The adorable couple in front of me made up a drinking game with their concealed bottle, to do a shot every time someone with a fedora and beard shouted “Whooo hoo!” (They were happily hammered before setting one foot inside The Depot). The crowd was divided up into random packs. The 21-plus crowd was very excited to be drinking beer and seemed to exist in groups of five people; one person who knew the band and four others that got dragged along. This was further proven by the mass gasps heard across the venue when George Ezra turned out to be a young English lad. A large portion of the crowd was also made up of odd looking groups, with varying ages (Meaning they know each other from work) and they tried dearly to bond but awkward hand gestures and non-essential phone checking were rampant.
The staff at The Depot was wonderfully considerate, helpful and had no problem advising people where they were actually supposed to stand. The servers, though busy from the sold out show, were on it and not since Reagan have I seen so many white spritzers served. The venue dripped in yellow lighting, which was a nice break from the pink and blue lighting staple of so many shows.
The crowd was as loud as a bar when the Ruen Brothers came onstage. Hearing the Ruen Brothers play was really interesting and they come off like a young Mumford & Sons. I moved closer to accurately hear the band and they definitely had a David Bowie meets The Doors kind of sound that was appealing if you gave it time to grow on you. The task of warming up the crowd was tough that night; for the first four songs no one moved but by the fifth tune some Utahn hips had started swinging. Their songs “Shades of Blue” and “Summer Sun” sounded like songs you could just initially like, but then then the songs would grow into this jammed out spectacle of sound and the whole room eventually became consumed . After their set the lead singer took a picture of the crowd for his Mom and the couple to my right mumbled, “How cute.”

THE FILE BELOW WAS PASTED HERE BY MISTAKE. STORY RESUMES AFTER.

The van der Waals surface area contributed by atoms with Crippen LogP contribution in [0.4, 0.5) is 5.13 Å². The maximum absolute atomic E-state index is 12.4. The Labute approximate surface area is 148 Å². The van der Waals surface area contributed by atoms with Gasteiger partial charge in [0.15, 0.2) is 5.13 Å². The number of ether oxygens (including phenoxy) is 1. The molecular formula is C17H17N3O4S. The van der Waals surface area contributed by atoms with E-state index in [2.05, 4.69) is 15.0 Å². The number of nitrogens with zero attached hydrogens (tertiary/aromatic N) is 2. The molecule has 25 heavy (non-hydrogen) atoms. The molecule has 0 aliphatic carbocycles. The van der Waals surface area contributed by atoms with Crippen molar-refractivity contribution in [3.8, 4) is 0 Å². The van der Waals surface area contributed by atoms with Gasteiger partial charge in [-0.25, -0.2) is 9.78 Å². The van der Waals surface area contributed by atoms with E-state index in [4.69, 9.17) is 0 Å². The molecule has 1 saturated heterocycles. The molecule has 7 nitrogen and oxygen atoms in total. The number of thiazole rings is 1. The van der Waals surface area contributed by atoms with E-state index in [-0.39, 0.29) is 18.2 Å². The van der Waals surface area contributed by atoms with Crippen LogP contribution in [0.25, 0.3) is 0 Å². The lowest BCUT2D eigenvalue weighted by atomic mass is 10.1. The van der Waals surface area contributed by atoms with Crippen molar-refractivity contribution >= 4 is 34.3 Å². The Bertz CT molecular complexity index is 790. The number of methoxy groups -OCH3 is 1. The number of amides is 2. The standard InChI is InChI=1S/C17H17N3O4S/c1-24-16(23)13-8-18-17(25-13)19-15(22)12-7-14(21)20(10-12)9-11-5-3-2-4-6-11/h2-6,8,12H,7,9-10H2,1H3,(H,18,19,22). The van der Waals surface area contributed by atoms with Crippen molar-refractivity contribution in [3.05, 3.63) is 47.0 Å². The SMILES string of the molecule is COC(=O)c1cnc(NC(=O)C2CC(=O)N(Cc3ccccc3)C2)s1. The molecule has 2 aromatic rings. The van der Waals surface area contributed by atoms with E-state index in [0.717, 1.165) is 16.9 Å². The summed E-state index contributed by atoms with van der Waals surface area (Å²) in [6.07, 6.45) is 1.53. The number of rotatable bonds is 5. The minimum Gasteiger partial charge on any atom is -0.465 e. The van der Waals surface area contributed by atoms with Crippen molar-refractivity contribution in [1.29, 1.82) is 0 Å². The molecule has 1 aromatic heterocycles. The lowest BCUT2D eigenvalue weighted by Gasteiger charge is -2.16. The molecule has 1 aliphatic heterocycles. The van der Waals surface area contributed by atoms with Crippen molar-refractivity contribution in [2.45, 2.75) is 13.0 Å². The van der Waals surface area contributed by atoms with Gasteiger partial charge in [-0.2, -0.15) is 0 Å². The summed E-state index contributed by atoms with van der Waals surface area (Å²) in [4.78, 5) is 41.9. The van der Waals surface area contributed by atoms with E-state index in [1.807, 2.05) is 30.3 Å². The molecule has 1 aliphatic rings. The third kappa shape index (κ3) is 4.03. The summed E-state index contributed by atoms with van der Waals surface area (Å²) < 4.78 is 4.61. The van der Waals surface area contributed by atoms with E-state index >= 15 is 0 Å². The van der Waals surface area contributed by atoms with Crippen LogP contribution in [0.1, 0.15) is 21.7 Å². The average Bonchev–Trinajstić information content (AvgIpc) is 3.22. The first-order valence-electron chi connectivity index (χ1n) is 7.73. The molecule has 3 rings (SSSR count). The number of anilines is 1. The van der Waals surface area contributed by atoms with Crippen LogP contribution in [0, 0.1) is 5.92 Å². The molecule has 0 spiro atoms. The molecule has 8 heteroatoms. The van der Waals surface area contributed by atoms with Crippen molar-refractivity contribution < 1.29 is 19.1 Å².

The night had a slow start so all hope now rested on the shoulders of the young English lad, George Ezra, who we had all come to see. When Ezra came out on stage he looked tired and a bit worn from days on the road but his energy and spirit seemed very much intact. Ezra’s performance was structured like his album and centered around his month long trip through Europe. His songs had the same catchy grasp that they have on the radio and his charmed filled in for any weariness he might have been feeling and he really connected with the crowd. Highlights for the night definitely include “Budapest” and a handful of solo songs performed acoustically, like “Over the Creek.”
George Ezra performed well and his stories of traveling shenanigans warmed the hearts the crowd. The crowd danced and attempted odd versions of booty grinding, to display their gratitude and fond appreciation of acoustic melodies. It is important to note that George Ezra also sported his signature comb-over that evening and fans of Donald Trump were ecstatic.
The audience continued to cheer for every song the whole show and even went as far as chanting, “Encore” after George Ezra left the stage. Being the polite gentleman he was, Ezra obliged the crowd for two more songs.
Audiences in Salt Lake City are some of the most exciting and entertaining environments you’ll ever be in. You laugh, bond and high five the night away while falling in like with all the wonderful and creative new people you’ve met; this night at The Depot reminded you of all those things. Quite the experience for an early spring night… Special thanks to the Ruen Brothers and George Ezra for crossing the pond to see us.